Friday, 7 March 2014

If I ruled the world

Well, maybe not the world.  Maybe not even this little part of it, but I have been thinking how the English system of justice could be improved.  This all stems from my piece at the beginning of the week about serving on a jury.

[You missed it?  It was a proper tour de force, a magnum opus.  You could try going back a day or three to find it...  Or just click here.]

OK, now you've caught up, I will continue.

One of the problems that members of a jury face is that each one, when it comes to discussing a verdict, will have a different recollection of the evidence presented.  Some will have taken extensive notes, others hardly any.  And the longer the trial has lasted, the more difficult the jurors will find it to recall accurately what was said.  In Parliament, every word is recorded and (I believe) published the following day in Hansard.  There would, of course, be a cost involved, but it should be possible to have a similar scheme arranged in courts, even if only for the longer or more complex cases.  It would also mean that the judge would have no need to take his (or her) extensive notes and save having to call a halt while he (she) catches up.

And another thing: complex trials.  Or trials involving complex details and facts.  Sometimes a case does involve complicated or specialised details, things that are not understood by the man on the Clapham omnibus.  [That's an obscure reference to the "average man".]  And if, as so often happens, one of these trials is to last for several weeks, the difficulty becomes even greater.  This is fair to neither the person accused of a crime nor the prosecution team, the "Crown".  Maybe in some complex trials there is a case for selecting jurors only from people with the appropriate background and, therefore, knowledge to understand the case.

Then there is the matter of lengthy trials.  Potential jurors are, typically, called to do jury service for up to two weeks at a time, although I understand that if there is a chance that somebody will be asked to serve on a jury in a lengthy case, they will be asked to confirm their availability.  But even short cases can cause difficulties for employers, as I know from experience, so maybe there could be an argument for the establishment of a pool or corps of professional jurors to be called on for trials expected to last in excess of a given time.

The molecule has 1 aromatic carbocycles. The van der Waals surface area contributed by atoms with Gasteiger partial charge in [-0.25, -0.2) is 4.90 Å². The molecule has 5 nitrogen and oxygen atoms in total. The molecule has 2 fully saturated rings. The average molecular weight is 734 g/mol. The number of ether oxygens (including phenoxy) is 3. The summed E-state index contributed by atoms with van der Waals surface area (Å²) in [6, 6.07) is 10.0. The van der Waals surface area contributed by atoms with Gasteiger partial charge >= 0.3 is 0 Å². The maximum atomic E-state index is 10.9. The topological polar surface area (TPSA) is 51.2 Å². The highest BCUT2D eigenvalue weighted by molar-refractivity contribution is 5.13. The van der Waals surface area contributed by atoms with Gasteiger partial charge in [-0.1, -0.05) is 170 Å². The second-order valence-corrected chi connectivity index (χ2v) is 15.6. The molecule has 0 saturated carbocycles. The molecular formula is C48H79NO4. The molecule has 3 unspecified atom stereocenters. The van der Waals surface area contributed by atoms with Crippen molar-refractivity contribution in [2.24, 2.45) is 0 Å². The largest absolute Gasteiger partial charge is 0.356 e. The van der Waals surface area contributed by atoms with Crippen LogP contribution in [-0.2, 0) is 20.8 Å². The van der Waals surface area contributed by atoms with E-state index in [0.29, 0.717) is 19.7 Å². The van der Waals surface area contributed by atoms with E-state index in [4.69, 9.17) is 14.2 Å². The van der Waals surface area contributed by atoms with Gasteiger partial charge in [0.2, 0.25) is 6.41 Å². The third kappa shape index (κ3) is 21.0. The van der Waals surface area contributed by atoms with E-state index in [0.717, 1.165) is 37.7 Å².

I am quite often heard to say that if something ain't broke, don't fix it, and I am in no way suggesting that the English courts of law are broken.  But improvements could be made.  Maybe I should write to the Lord Chief Justice - but I won't.


Sarah said...

I've never been called for jury service and in a way I'm please that I haven't. Part of me would like the challenge and is fascinated by the whole process but the other part of me remembers the huge impact my actions/decisions could have on another persons life and the responsibility scares me a little. It does seem that there could be a better way certainly in complex cases but I guess you may loose ome of the impartiality if you use experts rather than the average person. Interesting concept though and very thought provoking.

joeh said...

The wisdom of "If it ain't broke don't fix it" has stifled many a good idea. It really means "it's working OK, why make it better."

No reason why trials can't be video taped for future juror reference.